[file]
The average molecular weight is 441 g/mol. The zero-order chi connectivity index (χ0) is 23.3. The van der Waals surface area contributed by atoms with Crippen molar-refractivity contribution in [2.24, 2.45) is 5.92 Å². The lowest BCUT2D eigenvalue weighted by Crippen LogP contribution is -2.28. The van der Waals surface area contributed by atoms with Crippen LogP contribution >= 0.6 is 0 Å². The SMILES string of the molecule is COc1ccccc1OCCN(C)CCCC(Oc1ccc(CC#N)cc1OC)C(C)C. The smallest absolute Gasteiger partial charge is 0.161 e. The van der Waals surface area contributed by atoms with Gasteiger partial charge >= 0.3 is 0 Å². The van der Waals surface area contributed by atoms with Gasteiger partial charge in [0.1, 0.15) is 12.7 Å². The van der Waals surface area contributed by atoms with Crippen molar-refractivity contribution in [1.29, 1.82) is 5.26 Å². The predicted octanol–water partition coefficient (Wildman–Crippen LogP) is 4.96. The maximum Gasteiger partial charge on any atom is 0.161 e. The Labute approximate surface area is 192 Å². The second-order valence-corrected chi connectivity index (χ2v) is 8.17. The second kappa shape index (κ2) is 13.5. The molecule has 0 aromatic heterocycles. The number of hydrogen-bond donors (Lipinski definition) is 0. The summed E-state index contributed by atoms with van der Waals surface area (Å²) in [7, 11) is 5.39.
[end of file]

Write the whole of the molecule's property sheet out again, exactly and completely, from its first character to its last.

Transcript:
The average molecular weight is 441 g/mol. The zero-order chi connectivity index (χ0) is 23.3. The van der Waals surface area contributed by atoms with Crippen molar-refractivity contribution in [2.24, 2.45) is 5.92 Å². The lowest BCUT2D eigenvalue weighted by Crippen LogP contribution is -2.28. The van der Waals surface area contributed by atoms with Crippen LogP contribution >= 0.6 is 0 Å². The SMILES string of the molecule is COc1ccccc1OCCN(C)CCCC(Oc1ccc(CC#N)cc1OC)C(C)C. The smallest absolute Gasteiger partial charge is 0.161 e. The van der Waals surface area contributed by atoms with Gasteiger partial charge >= 0.3 is 0 Å². The van der Waals surface area contributed by atoms with Gasteiger partial charge in [0.1, 0.15) is 12.7 Å². The van der Waals surface area contributed by atoms with Crippen molar-refractivity contribution in [1.29, 1.82) is 5.26 Å². The predicted octanol–water partition coefficient (Wildman–Crippen LogP) is 4.96. The maximum Gasteiger partial charge on any atom is 0.161 e. The Labute approximate surface area is 192 Å². The second-order valence-corrected chi connectivity index (χ2v) is 8.17. The second kappa shape index (κ2) is 13.5. The molecule has 0 aromatic heterocycles. The number of hydrogen-bond donors (Lipinski definition) is 0. The summed E-state index contributed by atoms with van der Waals surface area (Å²) in [7, 11) is 5.39.